Cases and Litigation

6 Cases of That Changed Clickwrap Litigation Forever

Top Cases in Development of Clickwrap Litigation-02

In their opinions and analysis, courts routinely turn to several cases that are seen as defining the industry. These 6 cases have been instrumental in the development of clickwrap litigation since it first appeared in court almost 20 years ago.

Content Download: Clickwrap Litigation Trends: 2021 Report

Specht v. Netscape Communications, Inc.

This case is often credited as the first real clickwrap case, and dates back to 2002. The court in Specht recognized that the fundamental components of contract law remain present when contracting electronically, noting that “a transaction, in order to be a contract, requires a manifestation of agreement between the parties.” The court then made several important findings:

  • “A consumer’s clicking on a download button does not communicate assent to contractual terms if the offer did not make clear to the consumer that clicking on the button would signify assent to those terms.”
  • “An offeree, regardless of apparent manifestation of his consent, is not bound by inconspicuous contractual provisions of which he is unaware, contained in a document whose contractual nature is not obvious.”
  • “A reference to the existence of license terms on a submerged screen is not sufficient to place consumers on inquiry or constructive notice of those terms.”

Cases over the past two decades quote these findings frequently, and judge clickwrap agreements based on adherence to these basic principles.

Sgouros v. Trans Union Corp.

In Sgouros v. Trans Union Corp, the court notes that many courts around the country recognize that clicking a button or checking a box is sufficient to signify acceptance of a contract. The court further states that these agreements are fine, “as long as the layout and language of the site give the user reasonable notice that a click will manifest assent to an agreement.” For example, when terms are displayed using a hyperlink, rather than embedded directly on the screen, the court notes that there should be a “clear prompt directing the user to read them.”

Nicosia v. Amazon.com, Inc.

This case is one of the most heavily cited. This court determined that “whether there was notice of the existence of additional contract terms presented on a webpage depends heavily on whether the design and content of that webpage rendered the existence of terms reasonably conspicuous.” When screens are cluttered with information, buttons, and links, courts are likely to find that users were not put on notice of the terms. Additionally, when the link to the terms appears in “obscure sections of a webpage that users are unlikely to see,” courts are not likely to enforce them. Finally, courts look at the words used on the screen, and whether the language indicates that the user is entering into an agreement.

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Fteja v. Facebook, Inc.

The court in this case noted that courts routinely uphold clickwrap agreements for the principal reason that the user has affirmatively assented to the terms of agreement by clicking "I agree."

Meyer v. Uber Technologies, Inc.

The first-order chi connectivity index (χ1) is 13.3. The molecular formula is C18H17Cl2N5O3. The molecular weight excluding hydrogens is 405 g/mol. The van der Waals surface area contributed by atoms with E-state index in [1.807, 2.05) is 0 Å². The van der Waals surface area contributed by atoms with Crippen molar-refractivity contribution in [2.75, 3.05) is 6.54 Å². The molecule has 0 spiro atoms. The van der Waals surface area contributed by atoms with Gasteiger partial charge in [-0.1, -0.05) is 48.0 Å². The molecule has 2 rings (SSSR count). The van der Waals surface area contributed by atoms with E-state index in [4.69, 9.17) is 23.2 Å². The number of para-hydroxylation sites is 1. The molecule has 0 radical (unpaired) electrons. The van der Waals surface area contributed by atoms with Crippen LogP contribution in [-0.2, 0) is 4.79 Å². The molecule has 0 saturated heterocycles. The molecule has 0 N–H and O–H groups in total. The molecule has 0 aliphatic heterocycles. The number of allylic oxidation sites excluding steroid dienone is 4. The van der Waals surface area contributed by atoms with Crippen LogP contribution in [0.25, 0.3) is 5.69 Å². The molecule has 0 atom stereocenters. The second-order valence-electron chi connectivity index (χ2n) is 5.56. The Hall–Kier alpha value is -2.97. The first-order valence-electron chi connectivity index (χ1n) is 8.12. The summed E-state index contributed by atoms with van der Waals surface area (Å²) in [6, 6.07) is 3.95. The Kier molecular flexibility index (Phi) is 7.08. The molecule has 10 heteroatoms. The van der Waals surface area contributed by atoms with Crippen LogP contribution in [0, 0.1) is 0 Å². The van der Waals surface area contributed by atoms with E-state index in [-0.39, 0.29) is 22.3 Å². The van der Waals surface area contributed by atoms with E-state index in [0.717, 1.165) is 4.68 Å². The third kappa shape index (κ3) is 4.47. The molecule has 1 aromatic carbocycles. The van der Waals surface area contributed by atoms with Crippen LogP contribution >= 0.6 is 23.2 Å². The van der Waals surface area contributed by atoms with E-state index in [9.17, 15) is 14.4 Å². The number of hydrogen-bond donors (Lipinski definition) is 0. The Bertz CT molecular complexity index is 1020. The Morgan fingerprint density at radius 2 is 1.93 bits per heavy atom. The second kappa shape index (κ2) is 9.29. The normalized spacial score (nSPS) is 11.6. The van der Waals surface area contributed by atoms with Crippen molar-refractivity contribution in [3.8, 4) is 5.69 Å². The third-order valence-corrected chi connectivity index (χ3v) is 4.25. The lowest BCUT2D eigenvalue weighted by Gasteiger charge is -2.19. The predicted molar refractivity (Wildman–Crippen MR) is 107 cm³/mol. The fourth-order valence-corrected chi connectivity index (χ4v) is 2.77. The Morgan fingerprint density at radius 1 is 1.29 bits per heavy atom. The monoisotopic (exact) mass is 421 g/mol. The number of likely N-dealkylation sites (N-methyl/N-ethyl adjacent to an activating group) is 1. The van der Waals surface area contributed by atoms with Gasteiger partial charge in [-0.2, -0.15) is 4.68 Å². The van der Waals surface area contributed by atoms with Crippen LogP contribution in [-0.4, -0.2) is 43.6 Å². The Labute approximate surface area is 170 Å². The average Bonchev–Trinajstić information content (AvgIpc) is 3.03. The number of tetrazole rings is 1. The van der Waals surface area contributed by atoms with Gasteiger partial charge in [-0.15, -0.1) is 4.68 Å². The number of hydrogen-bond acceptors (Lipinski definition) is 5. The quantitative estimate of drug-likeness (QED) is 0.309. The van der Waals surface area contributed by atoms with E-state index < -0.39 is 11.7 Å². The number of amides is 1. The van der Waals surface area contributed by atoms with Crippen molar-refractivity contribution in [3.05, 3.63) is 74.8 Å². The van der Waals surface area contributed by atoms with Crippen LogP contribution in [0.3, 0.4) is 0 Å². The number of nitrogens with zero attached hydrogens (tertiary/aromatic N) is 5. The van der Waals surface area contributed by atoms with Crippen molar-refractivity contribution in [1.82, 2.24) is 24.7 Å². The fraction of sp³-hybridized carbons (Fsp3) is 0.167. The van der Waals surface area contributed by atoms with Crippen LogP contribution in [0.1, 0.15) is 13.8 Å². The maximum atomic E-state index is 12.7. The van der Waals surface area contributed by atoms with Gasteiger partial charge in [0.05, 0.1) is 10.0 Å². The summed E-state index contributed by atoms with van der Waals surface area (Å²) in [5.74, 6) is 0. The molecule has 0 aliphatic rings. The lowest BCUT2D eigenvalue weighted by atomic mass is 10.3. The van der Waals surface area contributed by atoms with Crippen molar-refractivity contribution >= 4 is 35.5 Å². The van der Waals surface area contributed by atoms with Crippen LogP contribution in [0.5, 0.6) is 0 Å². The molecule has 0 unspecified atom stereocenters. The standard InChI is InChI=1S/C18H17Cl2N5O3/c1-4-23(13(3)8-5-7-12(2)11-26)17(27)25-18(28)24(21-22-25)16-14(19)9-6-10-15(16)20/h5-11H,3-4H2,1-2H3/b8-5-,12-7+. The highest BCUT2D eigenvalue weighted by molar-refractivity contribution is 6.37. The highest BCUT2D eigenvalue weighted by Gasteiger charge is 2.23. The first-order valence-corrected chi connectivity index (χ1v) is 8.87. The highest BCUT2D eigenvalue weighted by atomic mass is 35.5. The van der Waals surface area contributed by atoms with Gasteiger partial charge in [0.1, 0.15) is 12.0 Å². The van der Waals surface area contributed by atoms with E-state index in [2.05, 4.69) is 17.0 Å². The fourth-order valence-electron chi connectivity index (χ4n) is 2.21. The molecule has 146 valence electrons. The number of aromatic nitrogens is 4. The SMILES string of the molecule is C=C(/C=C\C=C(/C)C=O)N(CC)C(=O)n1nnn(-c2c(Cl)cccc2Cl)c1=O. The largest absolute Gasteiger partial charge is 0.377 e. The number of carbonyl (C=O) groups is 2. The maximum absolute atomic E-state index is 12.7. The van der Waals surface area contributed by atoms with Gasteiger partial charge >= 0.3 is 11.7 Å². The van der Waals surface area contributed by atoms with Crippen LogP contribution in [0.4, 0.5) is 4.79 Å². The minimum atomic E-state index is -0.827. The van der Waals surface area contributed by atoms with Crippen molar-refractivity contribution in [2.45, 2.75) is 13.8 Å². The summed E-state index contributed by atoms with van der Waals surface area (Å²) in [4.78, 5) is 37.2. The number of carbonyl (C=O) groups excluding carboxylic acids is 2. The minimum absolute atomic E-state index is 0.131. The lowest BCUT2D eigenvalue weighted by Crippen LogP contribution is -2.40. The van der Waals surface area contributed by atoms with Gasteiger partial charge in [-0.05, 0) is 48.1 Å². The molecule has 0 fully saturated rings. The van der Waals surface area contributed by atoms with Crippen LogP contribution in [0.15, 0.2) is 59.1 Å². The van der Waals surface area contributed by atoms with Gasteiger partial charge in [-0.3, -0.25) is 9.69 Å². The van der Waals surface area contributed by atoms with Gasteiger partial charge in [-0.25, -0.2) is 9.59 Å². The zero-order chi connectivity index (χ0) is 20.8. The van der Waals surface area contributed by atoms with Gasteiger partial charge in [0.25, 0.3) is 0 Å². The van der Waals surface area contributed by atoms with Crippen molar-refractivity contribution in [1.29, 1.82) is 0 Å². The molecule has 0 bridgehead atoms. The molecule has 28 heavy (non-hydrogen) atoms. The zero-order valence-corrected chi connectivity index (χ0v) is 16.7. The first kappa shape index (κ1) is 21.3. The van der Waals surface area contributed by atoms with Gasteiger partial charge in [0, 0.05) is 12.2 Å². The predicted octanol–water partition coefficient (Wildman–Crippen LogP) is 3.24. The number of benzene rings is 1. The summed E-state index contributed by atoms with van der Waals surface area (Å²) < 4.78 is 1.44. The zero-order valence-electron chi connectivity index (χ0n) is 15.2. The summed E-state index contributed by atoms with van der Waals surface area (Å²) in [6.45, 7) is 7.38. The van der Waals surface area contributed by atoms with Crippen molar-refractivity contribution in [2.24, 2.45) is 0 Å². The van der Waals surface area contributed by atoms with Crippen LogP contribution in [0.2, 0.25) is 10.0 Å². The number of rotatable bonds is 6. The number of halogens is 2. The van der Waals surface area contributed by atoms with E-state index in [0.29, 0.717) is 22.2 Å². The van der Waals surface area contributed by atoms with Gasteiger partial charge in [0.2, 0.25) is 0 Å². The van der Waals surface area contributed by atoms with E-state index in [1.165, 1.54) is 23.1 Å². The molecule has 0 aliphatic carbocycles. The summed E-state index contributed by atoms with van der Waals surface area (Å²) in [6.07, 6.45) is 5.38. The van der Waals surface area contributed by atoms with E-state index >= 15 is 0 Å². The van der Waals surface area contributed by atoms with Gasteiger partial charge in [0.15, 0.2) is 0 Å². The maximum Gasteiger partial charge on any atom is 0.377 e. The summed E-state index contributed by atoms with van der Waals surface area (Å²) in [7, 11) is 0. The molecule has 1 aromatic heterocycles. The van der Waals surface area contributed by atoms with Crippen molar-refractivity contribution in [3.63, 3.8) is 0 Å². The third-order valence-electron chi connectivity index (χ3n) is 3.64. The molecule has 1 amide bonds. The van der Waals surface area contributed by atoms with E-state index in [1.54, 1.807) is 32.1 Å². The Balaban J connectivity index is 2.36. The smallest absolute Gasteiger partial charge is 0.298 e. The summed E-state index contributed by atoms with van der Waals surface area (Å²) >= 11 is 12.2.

The court in this case reasoned that if the screen design is simple, with few buttons or links, courts are more willing to find that users were provided with adequate notice.

Nguyen v. Barnes & Noble, Inc.

The court in this case focused a lot of attention on the concept of inquiry notice, reasoning that where there is no evidence of actual notice, users are still bound to the terms “if a reasonably prudent user would be on inquiry notice of the terms.” Whether a user is on inquiry notice depends on the content and design of the screen the user encounters. The court found that users are less likely to be on inquiry notice if the link to the terms is “buried at the bottom of the page or tucked away in obscure corners of the website where users are unlikely to see it.” Additionally, users are less likely to be on inquiry notice if the website fails to prompt users to take an affirmative action to signify assent to the terms. 

How Did This Impact Clickwrap Litigation in 2020?

Cases over the past year have largely followed the rules and reasonings of the aforementioned cases. The following is a breakdown of what courts over the past year considered when determining the enforceability of online terms:

Related Content: Clickwrap Litigation: Trends and Statistics Across Industries

Best Practice for Screen design

  • Is the screen simple and uncluttered?
  • Do fonts, font sizes, and font colors contrast well against the background?
  • Is the entire screen visible at once?
  • Is the checkbox unchecked by default?
  • Is the language on the screen consistent with the terms referenced?

Best Practice for Reasonable notice

  • Are users alerted to the existence of the terms with specifically clear language?

Best Practice for Opportunity to read

  • Are users required to click the hyperlink to the terms?
  • Are users advised to read the terms prior to taking the action to manifest assent?
  • Does the hyperlink resemble a traditional (blue and underlined) hyperlink?

Assess Your Clickwrap Risk

It is easy to see that the courts have based many of their rulings on clickwrap litigation on these precedential cases. Cases again Barnes and Noble, Amazon, and Uber - to name a few - have set the standard for how cases are assessed and ruled on even now. To learn more about old and current cases in clickwrap litigation, what that means for different industries, and best practices to follow, download our Clickwrap Litigation Trends: 2021 Report

clickwrap litigation trends 2021 report


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